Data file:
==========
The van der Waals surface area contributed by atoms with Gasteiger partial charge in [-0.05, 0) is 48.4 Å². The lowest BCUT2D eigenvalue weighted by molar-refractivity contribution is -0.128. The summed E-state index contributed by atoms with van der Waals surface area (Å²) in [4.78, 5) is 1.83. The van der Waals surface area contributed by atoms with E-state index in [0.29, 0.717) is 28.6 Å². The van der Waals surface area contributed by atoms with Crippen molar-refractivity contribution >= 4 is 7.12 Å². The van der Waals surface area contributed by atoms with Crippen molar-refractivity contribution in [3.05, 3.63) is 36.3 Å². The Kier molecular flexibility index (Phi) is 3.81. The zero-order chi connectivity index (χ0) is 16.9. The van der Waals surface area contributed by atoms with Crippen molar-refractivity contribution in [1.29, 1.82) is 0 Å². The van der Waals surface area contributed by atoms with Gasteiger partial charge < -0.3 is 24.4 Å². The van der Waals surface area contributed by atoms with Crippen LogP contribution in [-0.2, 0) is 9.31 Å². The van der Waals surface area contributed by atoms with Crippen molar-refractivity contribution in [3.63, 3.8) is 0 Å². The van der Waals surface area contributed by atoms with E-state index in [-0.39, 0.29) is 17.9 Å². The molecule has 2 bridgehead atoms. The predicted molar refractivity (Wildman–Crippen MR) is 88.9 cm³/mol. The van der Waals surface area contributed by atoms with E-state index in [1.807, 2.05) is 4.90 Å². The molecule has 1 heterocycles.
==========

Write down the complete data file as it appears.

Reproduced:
The van der Waals surface area contributed by atoms with Gasteiger partial charge in [-0.05, 0) is 48.4 Å². The lowest BCUT2D eigenvalue weighted by molar-refractivity contribution is -0.128. The summed E-state index contributed by atoms with van der Waals surface area (Å²) in [4.78, 5) is 1.83. The van der Waals surface area contributed by atoms with E-state index in [0.29, 0.717) is 28.6 Å². The van der Waals surface area contributed by atoms with Crippen molar-refractivity contribution >= 4 is 7.12 Å². The van der Waals surface area contributed by atoms with Crippen molar-refractivity contribution in [3.05, 3.63) is 36.3 Å². The Kier molecular flexibility index (Phi) is 3.81. The zero-order chi connectivity index (χ0) is 16.9. The van der Waals surface area contributed by atoms with Crippen molar-refractivity contribution in [1.29, 1.82) is 0 Å². The van der Waals surface area contributed by atoms with Gasteiger partial charge < -0.3 is 24.4 Å². The van der Waals surface area contributed by atoms with Crippen LogP contribution in [-0.2, 0) is 9.31 Å². The van der Waals surface area contributed by atoms with Crippen molar-refractivity contribution in [3.63, 3.8) is 0 Å². The van der Waals surface area contributed by atoms with E-state index in [-0.39, 0.29) is 17.9 Å². The molecule has 2 bridgehead atoms. The predicted molar refractivity (Wildman–Crippen MR) is 88.9 cm³/mol. The van der Waals surface area contributed by atoms with E-state index in [1.807, 2.05) is 4.90 Å². The molecule has 1 heterocycles.